I found it very hard to put how I felt when listening to these podcasts into words. Therefore I am going to simply list what I scribbled down on my notepad whist listening to them.

Adrian Howells’ podcast: http://www.theguardian.com/culture/audio/2011/nov/21/everyday-moments-podcast-adrian-howells

  • Calming
  • My breathing ending up following his, therefore it slowed it down and made me quite tired and chilled out.
  • When the classical music started playing, it made me fell as if I was in an old fashion black and white movie. Sitting in my small one bed apartment in New York drinking a cup of tea whilst watching the world go by from my window.
  • The constant running water (which I presumed was a shower at the time) grounded the piece a little. It was the one constant sound that played all the way through. It because so constant that I forgot it was happening towards the end.
  • The chime at the end felt a little odd and out of place. For me it broke the relaxation of the piece, and as I was in bed with a cup of tea I could have easily fallen asleep after the podcast if it wasn’t for the chime. Despite it being a soft and none obtrusive noise, it brought me back to reality a little. Perhaps this was his intention?

Hofesh Shechter’s podcast: http://www.theguardian.com/culture/audio/2011/may/20/everyday-moments-podcast-audio-drama

  • This was my personal favorite.
  • At first I felt slightly uneasy, his voice sounded so close it felt as if he was standing right behind me.
  • The build in music really enhanced the overall experience of the podcast. It followed the emotions you were supposed to feel.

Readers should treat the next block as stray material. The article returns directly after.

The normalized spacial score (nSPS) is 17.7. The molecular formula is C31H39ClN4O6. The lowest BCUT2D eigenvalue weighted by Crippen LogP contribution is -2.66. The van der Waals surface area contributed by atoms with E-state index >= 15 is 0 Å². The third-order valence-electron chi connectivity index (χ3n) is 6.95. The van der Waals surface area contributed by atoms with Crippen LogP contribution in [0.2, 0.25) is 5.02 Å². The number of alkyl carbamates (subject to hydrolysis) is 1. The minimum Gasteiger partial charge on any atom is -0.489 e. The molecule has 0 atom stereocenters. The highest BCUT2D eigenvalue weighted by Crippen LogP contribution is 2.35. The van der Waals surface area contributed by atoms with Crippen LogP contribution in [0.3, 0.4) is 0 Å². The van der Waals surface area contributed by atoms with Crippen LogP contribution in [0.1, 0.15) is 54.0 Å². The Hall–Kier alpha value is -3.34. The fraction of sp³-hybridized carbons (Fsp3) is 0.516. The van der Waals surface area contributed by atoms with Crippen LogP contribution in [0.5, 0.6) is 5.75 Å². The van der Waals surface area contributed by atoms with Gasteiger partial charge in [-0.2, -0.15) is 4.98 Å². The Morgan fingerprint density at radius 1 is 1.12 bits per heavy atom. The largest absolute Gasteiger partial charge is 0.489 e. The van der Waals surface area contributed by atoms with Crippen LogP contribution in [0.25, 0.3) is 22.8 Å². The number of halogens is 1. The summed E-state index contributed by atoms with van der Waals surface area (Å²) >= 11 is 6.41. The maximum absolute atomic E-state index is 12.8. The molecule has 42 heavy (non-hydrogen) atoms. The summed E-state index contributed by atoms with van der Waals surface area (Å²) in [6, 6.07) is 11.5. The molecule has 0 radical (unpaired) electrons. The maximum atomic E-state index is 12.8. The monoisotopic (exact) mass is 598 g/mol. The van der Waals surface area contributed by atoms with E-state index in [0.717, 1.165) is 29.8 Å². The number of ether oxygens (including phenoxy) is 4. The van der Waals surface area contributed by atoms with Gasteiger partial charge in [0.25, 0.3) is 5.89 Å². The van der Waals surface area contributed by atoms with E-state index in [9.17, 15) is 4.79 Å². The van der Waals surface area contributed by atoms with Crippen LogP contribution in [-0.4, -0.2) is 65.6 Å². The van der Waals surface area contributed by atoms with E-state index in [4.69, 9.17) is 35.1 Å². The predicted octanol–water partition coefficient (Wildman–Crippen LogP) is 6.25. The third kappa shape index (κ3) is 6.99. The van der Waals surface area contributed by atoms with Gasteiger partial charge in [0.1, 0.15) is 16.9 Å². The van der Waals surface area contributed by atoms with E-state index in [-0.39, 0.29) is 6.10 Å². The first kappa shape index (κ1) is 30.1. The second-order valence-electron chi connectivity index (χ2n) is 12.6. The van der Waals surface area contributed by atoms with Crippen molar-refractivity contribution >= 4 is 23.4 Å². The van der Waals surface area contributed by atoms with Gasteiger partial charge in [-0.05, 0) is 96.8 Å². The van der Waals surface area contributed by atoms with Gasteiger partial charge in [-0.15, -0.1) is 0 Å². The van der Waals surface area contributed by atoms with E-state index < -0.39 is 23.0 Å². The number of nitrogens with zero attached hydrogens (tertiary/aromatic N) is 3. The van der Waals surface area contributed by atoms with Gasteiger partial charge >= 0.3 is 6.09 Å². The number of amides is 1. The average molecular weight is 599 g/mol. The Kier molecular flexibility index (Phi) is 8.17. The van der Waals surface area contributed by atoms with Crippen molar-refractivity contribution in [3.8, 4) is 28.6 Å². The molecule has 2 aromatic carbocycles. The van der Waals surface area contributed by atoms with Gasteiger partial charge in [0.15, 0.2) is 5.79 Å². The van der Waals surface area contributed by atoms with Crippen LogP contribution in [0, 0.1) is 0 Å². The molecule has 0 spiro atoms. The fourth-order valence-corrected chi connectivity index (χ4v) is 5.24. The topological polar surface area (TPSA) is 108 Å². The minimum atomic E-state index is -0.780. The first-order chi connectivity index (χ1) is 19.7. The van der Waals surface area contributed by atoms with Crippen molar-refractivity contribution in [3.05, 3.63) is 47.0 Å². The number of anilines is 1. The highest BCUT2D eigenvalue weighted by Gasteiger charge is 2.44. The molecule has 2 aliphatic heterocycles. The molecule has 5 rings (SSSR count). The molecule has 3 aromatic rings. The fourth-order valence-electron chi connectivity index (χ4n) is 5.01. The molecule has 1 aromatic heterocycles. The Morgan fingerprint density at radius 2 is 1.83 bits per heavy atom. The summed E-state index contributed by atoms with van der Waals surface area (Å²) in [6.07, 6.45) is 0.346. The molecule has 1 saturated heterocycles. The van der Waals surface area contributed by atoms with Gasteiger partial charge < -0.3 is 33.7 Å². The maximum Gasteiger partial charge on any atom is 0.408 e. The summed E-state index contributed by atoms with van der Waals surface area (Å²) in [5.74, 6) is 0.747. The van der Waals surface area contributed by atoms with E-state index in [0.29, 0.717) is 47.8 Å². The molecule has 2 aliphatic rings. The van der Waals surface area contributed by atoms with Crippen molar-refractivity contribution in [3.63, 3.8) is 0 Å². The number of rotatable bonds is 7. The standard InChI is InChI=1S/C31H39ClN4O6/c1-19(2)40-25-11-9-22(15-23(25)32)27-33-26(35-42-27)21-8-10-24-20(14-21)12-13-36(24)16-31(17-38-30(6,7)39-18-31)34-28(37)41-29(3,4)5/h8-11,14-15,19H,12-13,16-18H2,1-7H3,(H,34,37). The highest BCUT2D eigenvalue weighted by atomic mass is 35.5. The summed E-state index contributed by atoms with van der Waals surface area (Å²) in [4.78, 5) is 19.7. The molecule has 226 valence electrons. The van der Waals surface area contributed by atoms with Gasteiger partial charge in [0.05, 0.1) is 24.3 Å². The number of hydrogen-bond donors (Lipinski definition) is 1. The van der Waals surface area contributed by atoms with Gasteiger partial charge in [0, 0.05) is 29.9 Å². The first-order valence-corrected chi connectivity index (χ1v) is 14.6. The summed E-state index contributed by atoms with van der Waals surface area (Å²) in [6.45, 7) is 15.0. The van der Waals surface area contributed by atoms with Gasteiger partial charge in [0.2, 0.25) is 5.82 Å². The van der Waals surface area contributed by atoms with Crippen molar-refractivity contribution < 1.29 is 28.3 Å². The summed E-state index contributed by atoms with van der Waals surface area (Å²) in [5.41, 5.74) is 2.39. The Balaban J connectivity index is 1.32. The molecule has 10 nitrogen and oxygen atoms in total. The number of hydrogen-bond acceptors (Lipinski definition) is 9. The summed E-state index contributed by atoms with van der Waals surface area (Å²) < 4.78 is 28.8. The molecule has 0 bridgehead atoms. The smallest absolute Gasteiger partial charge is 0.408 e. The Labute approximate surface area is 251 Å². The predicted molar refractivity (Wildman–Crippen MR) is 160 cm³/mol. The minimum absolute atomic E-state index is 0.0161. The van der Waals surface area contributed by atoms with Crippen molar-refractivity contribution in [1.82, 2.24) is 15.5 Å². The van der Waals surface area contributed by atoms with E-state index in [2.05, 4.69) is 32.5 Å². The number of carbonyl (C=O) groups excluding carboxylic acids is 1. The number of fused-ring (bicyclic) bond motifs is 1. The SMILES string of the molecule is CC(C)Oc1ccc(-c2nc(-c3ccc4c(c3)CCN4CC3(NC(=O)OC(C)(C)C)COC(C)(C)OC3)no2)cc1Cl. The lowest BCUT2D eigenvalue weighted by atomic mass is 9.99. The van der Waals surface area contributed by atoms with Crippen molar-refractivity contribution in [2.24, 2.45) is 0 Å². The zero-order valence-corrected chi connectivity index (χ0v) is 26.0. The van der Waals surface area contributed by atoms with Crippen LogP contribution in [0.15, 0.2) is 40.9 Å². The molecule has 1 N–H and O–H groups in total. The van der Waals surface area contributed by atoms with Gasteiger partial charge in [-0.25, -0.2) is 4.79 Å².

• As the podcast went on his voice became calming, almost reassuring. Therefore when he asked me to feel and imagine these feelings, I did. I ended up trusting his voice.
  • Possibly the accent helped.
  • The music became very hypnotic, helping me get into that trance-like state. Personally it made me feel like I was in some sort of Si-Fi film.
  • The way he phrased what he was saying was incredibly clever. At the beginning it was very general, not personal at all. However when you start to fully immerse yourself into it, he begins to use phrases like ‘no one can see us‘ and ‘we did well’. By the time you reach the end, I honestly felt as if I knew him. Very very clever.

I really enjoyed these site-generic podcasts, especially Hofesh Shechter’s! It has made me really think about what a performance is, and how an audience doesn’t have to be present to make an impact. I was completely taken in by the atmosphere the podcasts created. As an audience member I felt similar emotions to those I would feel if I had visually watched a performance.


Howells, A. (2011) Everyday Moments 11: Audio drama for private performance. [podcast] 21 November. Available from http://www.theguardian.com/culture/audio/2011/nov/21/everyday-moments-podcast-adrian-howells [Accessed 17 February 2015].

Shechter, H. (2011) Everyday Moments 5: Audio drama for private performance. [podcast] 20 May. Available from http://www.theguardian.com/culture/audio/2011/may/20/everyday-moments-podcast-audio-drama [Accessed 17 February 2015].

1 thought on “Podcasts

  1. It is a perfectly vaid use of this blog to post up slightly ‘rougher’ notes in order that you can return at a later date and reassess, evaluate and reflect.

    When using a blog to make work (which is a collaborative space that often has multiple contributors and invites its readership to comment) sharing thoughts about what you are immediately engaging with, throughout the process, can help to engender discussion and ideas that feed into the next making session. Ultimately making for richer and more informed/considered work.

    Also really good – as you have done – to jot stuff like this down while it is a fresh experience – you’ll capture immediate thoughts and feelings which may elude you later on. Once they’re pinned down you are free to return and reflect at leisure

Leave a Reply

Your email address will not be published. Required fields are marked *